Would You Like Sprinkles With That?

16 Jul

This was actually taken in Amsterdam and those treats are made of felt, but isn't it cool?

You may recall that I mentioned discovering new cupcake flavors at my favorite bakery. And you may recall that I claimed to be the Queen of Cupcakes. In reality, though, I didn’t go to the cupcake bakery that day to purchase a cupcake. I just wanted a place with a good cup of coffee and a table for my laptop. I had planned on grabbing a seat and surfing the world wide web. But I ended up taking a counter seat, leaving the “real” tables for larger parties. And once I took my seat I noticed a mirror directly in front of me. Now, mirrors can be distracting for a variety of reasons, but I wasn’t interested in staring at myself. It isn’t a particularly large store, so that one mirror gave me a great perspective to see who entered, who bought, who ate, and who left. As someone who has spent a fair amount of time in stores for retail operations and customer experience projects, that mirror was mighty intriguing. Byebye, world wide web. Hello, cupcake ethnography.

Ethnography is a type of research commonly used by anthropologists, sociologists and marketers to find out more about a specific type of person or to determine how people use a certain environment or how they interact with a certain type of product. Typical methods include interviews, observations, time and motion studies, surveys, etc. I’ve done a bit of retail ethnography over the years between jobs  in consumer behavior and retail consulting. So that mirror pulled me in, and I began to study the movement of customers through the store. Really, a cupcake store has a pretty clear task at hand: sell customers sugar. But as any cupcake connoisseur will tell you, the cupcake market is a competitive one these days, so the stores are decked out in themes and cute decorations and gimmicks. As I looked in the mirror, I watched how people used the bakery. They’d come in the door, look around, and get excited when they saw the display case up front. They would then wait in line for a 5 minutes or so to place their order. If they were in a group, they would use those 5 minutes to take turns going up to the case to get a better look, then go back to their friends and chat about what they planned to order. Once they reached the front they would debate a bit, then declare what they wanted. The next stop was the sprinkle station, where you can shake some extra sugar on top of your, well, sugar. Simple concept but adds a nice touch of customization and charm that makes the cupcake experience more fun.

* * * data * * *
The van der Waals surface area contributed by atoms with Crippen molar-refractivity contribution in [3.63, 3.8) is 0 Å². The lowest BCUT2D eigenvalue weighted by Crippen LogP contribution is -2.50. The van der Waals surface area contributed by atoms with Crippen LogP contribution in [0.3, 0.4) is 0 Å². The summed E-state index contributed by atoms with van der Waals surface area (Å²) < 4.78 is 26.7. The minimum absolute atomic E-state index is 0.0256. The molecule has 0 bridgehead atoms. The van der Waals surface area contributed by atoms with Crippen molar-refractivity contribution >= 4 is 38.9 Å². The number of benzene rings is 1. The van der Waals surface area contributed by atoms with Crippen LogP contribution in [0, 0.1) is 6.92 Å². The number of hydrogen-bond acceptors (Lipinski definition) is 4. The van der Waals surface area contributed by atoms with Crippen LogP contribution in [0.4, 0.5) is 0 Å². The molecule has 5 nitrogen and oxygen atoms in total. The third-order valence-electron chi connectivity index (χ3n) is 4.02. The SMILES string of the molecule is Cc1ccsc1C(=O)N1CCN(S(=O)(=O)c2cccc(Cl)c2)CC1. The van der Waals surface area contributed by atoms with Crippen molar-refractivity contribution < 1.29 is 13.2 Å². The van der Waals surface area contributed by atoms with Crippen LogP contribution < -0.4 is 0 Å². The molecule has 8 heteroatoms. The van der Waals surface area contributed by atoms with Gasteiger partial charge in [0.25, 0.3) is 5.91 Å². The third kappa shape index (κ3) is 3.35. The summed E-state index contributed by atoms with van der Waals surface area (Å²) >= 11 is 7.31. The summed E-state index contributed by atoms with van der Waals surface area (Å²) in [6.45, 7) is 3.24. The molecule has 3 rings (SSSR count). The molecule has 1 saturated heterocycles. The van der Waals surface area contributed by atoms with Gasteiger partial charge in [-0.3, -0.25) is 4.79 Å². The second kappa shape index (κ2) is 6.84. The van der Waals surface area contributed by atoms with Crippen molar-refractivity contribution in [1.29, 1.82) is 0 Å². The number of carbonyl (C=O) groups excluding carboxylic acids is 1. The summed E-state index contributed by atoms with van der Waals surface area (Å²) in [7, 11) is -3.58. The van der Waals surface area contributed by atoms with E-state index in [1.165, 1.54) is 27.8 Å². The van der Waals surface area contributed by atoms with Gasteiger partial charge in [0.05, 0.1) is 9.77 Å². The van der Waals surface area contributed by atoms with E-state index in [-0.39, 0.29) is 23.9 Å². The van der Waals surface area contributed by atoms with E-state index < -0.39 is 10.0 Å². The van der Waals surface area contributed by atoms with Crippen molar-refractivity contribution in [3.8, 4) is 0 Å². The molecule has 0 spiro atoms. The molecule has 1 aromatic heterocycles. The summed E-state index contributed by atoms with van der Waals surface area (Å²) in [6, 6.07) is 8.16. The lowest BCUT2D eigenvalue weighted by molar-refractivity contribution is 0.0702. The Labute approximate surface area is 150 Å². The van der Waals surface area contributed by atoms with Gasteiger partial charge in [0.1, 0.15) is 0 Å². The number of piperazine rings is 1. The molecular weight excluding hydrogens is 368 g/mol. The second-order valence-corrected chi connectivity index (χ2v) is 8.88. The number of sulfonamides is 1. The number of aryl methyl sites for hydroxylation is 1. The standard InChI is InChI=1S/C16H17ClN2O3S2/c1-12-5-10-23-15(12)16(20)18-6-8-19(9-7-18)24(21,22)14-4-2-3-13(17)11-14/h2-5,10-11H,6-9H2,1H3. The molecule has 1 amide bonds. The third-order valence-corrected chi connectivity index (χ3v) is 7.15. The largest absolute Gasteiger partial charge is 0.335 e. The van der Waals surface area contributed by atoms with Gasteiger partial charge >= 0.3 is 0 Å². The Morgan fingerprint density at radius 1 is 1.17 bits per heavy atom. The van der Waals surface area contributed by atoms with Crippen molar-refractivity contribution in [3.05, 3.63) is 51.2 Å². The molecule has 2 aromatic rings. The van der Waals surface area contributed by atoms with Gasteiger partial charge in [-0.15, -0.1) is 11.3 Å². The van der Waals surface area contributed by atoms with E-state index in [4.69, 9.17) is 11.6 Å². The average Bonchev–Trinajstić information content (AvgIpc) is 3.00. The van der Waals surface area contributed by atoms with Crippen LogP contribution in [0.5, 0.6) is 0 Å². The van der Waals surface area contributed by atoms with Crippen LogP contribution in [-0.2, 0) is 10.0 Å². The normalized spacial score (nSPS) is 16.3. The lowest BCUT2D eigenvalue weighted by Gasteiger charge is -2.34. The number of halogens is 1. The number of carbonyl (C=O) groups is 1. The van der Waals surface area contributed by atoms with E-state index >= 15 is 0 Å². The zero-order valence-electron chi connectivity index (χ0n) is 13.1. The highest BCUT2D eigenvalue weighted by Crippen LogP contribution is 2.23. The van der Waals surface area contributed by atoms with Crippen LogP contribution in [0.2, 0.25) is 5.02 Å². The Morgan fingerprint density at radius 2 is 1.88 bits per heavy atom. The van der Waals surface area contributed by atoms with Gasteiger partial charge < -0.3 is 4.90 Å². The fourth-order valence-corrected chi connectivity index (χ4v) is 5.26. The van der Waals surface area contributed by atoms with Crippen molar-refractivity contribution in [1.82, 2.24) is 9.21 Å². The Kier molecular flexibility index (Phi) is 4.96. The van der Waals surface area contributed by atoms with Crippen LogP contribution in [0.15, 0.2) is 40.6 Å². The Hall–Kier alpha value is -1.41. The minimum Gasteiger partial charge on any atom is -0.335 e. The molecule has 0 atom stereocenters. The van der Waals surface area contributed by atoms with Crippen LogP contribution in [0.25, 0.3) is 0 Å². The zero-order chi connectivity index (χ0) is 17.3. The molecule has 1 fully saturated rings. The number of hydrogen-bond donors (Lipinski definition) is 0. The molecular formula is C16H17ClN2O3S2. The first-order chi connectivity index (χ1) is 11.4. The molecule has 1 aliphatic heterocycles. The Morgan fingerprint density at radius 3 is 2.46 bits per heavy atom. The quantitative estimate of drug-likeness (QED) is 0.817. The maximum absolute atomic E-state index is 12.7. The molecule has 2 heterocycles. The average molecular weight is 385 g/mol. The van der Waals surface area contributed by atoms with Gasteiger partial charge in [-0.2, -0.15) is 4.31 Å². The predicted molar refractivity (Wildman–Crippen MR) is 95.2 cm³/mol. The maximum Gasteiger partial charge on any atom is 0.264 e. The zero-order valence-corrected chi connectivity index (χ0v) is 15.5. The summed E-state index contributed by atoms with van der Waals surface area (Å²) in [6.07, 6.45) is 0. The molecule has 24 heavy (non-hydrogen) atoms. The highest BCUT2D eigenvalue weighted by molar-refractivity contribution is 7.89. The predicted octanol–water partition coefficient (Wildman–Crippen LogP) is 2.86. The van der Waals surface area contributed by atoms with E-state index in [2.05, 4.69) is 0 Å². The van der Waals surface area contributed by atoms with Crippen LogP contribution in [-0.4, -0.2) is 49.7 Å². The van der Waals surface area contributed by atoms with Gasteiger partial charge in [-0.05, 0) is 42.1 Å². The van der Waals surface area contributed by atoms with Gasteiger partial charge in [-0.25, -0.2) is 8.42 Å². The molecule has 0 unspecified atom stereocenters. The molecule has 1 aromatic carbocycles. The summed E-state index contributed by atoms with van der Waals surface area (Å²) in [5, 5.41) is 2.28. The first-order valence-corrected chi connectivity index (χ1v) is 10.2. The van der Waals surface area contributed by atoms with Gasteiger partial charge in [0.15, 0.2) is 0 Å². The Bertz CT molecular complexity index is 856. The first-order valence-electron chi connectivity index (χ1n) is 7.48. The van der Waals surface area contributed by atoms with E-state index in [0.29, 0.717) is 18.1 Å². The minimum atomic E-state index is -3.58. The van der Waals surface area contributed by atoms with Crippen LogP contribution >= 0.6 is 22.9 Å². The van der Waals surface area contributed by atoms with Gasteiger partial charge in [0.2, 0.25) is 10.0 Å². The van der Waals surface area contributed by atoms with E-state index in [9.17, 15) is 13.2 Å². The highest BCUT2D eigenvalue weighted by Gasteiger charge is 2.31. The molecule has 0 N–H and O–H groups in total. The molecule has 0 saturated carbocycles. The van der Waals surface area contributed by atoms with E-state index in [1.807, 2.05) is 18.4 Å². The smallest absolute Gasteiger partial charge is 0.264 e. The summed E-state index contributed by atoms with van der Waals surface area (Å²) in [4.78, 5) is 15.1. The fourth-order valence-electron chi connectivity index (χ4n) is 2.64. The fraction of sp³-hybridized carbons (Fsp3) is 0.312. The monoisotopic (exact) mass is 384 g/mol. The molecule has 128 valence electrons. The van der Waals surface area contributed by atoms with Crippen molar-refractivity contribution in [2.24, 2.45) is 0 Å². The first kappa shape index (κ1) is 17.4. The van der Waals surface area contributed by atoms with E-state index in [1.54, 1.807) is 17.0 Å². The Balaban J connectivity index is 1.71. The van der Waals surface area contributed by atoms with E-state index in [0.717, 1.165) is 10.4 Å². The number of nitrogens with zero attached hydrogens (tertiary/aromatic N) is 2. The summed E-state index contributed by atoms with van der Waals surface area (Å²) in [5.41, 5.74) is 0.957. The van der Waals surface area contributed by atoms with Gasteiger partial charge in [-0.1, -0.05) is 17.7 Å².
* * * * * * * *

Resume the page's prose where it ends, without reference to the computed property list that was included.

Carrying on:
Because that is what this bakery is really about- while its business objective may be to sell a lot of cupcakes, it really needs to sell the idea of fun. Some customers may dash in just to grab a treat and go, but there needs to be an environment that welcomes customers with more time on their hands to sit around and stay a while. This particular bakery has board games all over the place, a good way to encourage customers to see the shop as a hangout spot rather than a version of a fast food joint. Keeping a customer in a store longer is generally a good idea given the chance for add-on purchases, unless that extra time is spent waiting in line (in which case the customer will be antsy. Very antsy). But in this case it also increases the likelihood of positive association with the bakery’s brand. Remembering a bakery for its yummy treats is one thing, but remembering a bakery for its treats PLUS the experience you had while there is a whole other trick.

I was amazed at how many people came in and out of those doors in the hour I was in the store. I shouldn’t have been; I’ve seen crowds in that store pretty much every time I’ve been there. But the constant churn of customers was still pretty impressive. I have to say, they run a smooth operation: smiling associates, treats that look good and taste good, excellent music, and pretty efficient service. It was interesting to see how excited customers were coming in the doors, and how pleased they look going out the doors. All in all, I’d give them a rather good grade for customer experience. And if they happened to want to hire me for an actual retail study, complete with notes and recommendations for improvement- I might be willing to charge a little less than my usual rate in exchange for some cupcakes.

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One Response to “Would You Like Sprinkles With That?”

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  1. Good Business « The Egalitarian - July 16, 2011

    […] and not all businesses are boring places for their customers.  From my friend Felicia Baskin, writing about cupcakeries, that is what this bakery is really about- while its business objective may be to sell a lot of […]

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